By Kyoko Okazaki. Released in Japan by Magazine House. Released in North America by Vertical.
It took me a while to get through reading Pink, and even after reading it I was somewhat confused at my basic reaction to the title. I’d enjoyed Helter Skelter, another josei work by Okazaki, but it was a walk through some very dark places, and the characters were ultimate very difficult to sympathize with. Pink is from a much earlier period in Okazaki’s career, but also deals with women who do a lot of horrible things to each other, and men who are unable to stop themselves from being drawn to said women. As for why I’m confused, well, it’s the fact that I found this title to be quite light-hearted and fun.
I’m not really sure how I came away with that impression. Our heroine, Yumi, is an office lady by day (whenever she feels like she wants to work) and a prostitute by night (as that’s where she makes most of her money). She has a poor relationship with her step-mother, but a strong one with her little sister, who is a young tween who’s far too intelligent for her own good. Yumi tracks down Haruo, who is a college student and aspiring writer who is currently sleeping with her step-mother, but soon he’s also sleeping with Yumi. Oh yes, and she also has a pet crocodile, who she feeds dead animals to (she mentions several times feeding humans to it, but there’s no real sense she’s ever done that). As for her johns, some are sweet, some are nasty, some leave her huge piles of cash, and some just rob her. It’s not especially pleasant, but it gets her what she wants; cash to buy things.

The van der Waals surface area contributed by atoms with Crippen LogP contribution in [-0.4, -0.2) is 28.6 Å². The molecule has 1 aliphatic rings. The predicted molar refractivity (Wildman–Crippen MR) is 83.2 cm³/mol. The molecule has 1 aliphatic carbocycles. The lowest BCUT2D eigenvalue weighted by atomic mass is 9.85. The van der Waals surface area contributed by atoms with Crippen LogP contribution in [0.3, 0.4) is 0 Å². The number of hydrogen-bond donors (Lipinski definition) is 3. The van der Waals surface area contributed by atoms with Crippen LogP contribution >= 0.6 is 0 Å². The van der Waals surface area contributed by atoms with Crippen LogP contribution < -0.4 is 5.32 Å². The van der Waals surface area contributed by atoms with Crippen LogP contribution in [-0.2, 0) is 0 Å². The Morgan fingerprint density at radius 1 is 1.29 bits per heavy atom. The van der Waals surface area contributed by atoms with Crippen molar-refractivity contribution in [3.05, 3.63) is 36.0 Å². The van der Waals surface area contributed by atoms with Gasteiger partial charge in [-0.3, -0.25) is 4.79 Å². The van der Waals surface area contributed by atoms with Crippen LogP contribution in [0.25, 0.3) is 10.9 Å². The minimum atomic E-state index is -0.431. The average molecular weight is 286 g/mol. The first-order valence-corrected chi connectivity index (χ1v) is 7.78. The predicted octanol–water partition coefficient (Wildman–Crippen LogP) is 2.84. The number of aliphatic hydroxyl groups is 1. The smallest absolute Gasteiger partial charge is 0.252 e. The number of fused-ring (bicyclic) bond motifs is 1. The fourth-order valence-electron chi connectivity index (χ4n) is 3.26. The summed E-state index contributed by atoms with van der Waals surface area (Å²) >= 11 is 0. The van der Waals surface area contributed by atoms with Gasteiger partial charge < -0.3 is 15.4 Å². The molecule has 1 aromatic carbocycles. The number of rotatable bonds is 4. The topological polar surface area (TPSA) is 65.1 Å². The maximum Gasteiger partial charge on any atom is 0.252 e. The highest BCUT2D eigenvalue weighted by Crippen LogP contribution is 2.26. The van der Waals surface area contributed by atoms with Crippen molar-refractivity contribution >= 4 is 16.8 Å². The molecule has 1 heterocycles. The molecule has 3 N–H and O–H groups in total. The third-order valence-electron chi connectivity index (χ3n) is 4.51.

Yumi’s attitude may have a lot to do with the feel of it. She’s constantly living in the moment, and tends to let bad news just pass her by bar the odd temper tantrum. She mentions at one point the close relationship she had with her mother, and how she found her body after she hung herself. So it’s a sort of calculated attitude, one that keeps people at arm’s length while allowing her to still have the benefit of their positive emotions. Despite her self-centredness and petulant actions, you never really see her as unsympathetic per se. Certainly you side with her against the stepmother.
But I think in the end I feel Pink is fun because of the way it’s written – it feels like fun. Even the ending, which could be considered suitably tragic, will affect our heroine only a little bit in the long run, I expect. The writing, particularly the narrative, feels very much like a Bridget Jones sort of work – I particularly liked the description of Haruo’s college classmate/lover as “shockingly skilled at cooking, skiing, and fellatio”. It’s not just Yumi – the author is also doing her best to make this a light, breezy work despite the content. The dissonance that provides is what will make it a good book for a reread. But on this first read, I felt it was a hell of a lot of fun. Even if that thought confuses me a bit.